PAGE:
Making tooltips accessible

[This article is for Windows 8.x and Windows Phone 8.x developers writing Windows Runtime apps. If you’re developing for Windows 10, see the latest documentation]

Here we describe the markup and code needed to ensure that tooltips are accessible in a Windows Runtime app.

Standard HTML tooltips

You create a standard HTML tooltip by setting the title attribute on an element. The system uses a standard HTML tooltip as both an accessible name and an accessible description. If you want to use the title attribute to create a tooltip but not an accessible name, use the aria-labelledby or aria-label attribute. These attributes take precedence over the title attribute when the system retrieves the accessible name.

<!-- Narrator reads: "Inner text" -->
<button>Inner text</button>
<!-- Narrator reads: "Title attribute" -->
<button title="Title attribute">Inner text</button>
<!-- Narrator reads: "ARIA label" -->
<button title="Title attribute" aria-label="ARIA label" >Inner text</button>

Tooltips for Windows Runtime apps using JavaScript

A tooltip in a Windows Runtime app using JavaScript does not affect the accessible name or the accessible description. A screen reader announces a tooltip when it appears, but if you want to use the same text for a tooltip and for an accessible name or description, you need to do so explicitly.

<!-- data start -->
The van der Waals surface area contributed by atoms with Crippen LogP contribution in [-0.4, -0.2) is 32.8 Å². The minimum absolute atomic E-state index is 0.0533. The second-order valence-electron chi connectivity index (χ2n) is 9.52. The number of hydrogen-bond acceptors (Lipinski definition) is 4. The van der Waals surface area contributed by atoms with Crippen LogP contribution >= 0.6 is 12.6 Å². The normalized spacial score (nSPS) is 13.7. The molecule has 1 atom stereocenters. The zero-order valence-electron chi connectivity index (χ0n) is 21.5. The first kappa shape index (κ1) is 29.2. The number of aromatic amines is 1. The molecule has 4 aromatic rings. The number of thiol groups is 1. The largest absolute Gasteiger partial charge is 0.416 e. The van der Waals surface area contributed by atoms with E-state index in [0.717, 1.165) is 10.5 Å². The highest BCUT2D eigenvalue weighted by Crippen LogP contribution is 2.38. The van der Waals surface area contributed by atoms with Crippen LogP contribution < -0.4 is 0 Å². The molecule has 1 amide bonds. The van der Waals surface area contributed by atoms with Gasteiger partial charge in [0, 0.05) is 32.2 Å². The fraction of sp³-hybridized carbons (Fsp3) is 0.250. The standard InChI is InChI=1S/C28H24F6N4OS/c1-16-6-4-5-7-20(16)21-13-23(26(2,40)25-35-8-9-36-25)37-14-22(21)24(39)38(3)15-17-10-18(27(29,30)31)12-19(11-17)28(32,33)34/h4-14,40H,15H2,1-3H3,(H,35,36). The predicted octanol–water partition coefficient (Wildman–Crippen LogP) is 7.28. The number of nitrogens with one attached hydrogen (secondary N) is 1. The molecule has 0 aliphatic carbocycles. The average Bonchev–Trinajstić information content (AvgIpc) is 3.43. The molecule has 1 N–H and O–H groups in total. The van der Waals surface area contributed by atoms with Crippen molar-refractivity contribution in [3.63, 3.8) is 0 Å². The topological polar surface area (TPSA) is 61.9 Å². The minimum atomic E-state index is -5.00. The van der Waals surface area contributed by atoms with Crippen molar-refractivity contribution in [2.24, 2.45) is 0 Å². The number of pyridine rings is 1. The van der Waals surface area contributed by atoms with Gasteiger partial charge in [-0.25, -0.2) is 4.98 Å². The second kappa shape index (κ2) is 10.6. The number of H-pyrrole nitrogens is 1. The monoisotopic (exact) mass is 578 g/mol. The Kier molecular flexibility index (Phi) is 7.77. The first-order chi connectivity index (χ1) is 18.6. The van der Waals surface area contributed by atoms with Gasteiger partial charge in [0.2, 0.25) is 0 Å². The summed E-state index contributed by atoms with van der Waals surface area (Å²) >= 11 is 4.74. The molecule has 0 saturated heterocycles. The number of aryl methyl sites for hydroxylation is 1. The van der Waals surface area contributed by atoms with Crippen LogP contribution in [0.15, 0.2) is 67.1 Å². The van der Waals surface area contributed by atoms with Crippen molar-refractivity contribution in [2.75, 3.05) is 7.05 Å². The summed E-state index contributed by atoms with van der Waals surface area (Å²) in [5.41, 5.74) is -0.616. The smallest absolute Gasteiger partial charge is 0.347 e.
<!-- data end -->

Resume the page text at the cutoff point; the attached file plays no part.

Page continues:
<!-- The P element holds the text to use for the tooltip and description. -->
<p id="backTooltipText">Use this button to navigate back</p>
<button id="back" aria-describedby="backTooltipText">Back</button>
    var back = document.getElementById('back');
    var backTooltipText = document.getElementById('backTooltipText');

    var myTooltip = Win.UI.Tooltip(back);
    myTooltip.innerHTML = backTooltipText.innerHTML;

Note  If the text should not be displayed, you can use Cascading Style Sheets (CSS) to make the p element invisible.


Tooltips for XAML

The XAML UI system for tooltips can either use explicit ToolTip elements, or can set a text-only tooltip using a ToolTipService.ToolTip attribute on any UIElement. Text content of the tooltip is promoted as the HelpText property for Microsoft UI Automation on the element where the tooltip is attached. That text is also the Name value of the ToolTip element itself, but the tooltip itself isn't usually in the content view of the UI Automation tree. The XAML tooltip service raises the required UI Automation events such that screen readers are aware that a tooltip is opened on focus. The screen reader can then get the text to read from the HelpText value. For more info on how to use tooltips in a XAML UI, see How to add a tooltip. For more info on how UI Automation treats tooltips, see ToolTip Control Type

Implementing accessibility for particular content types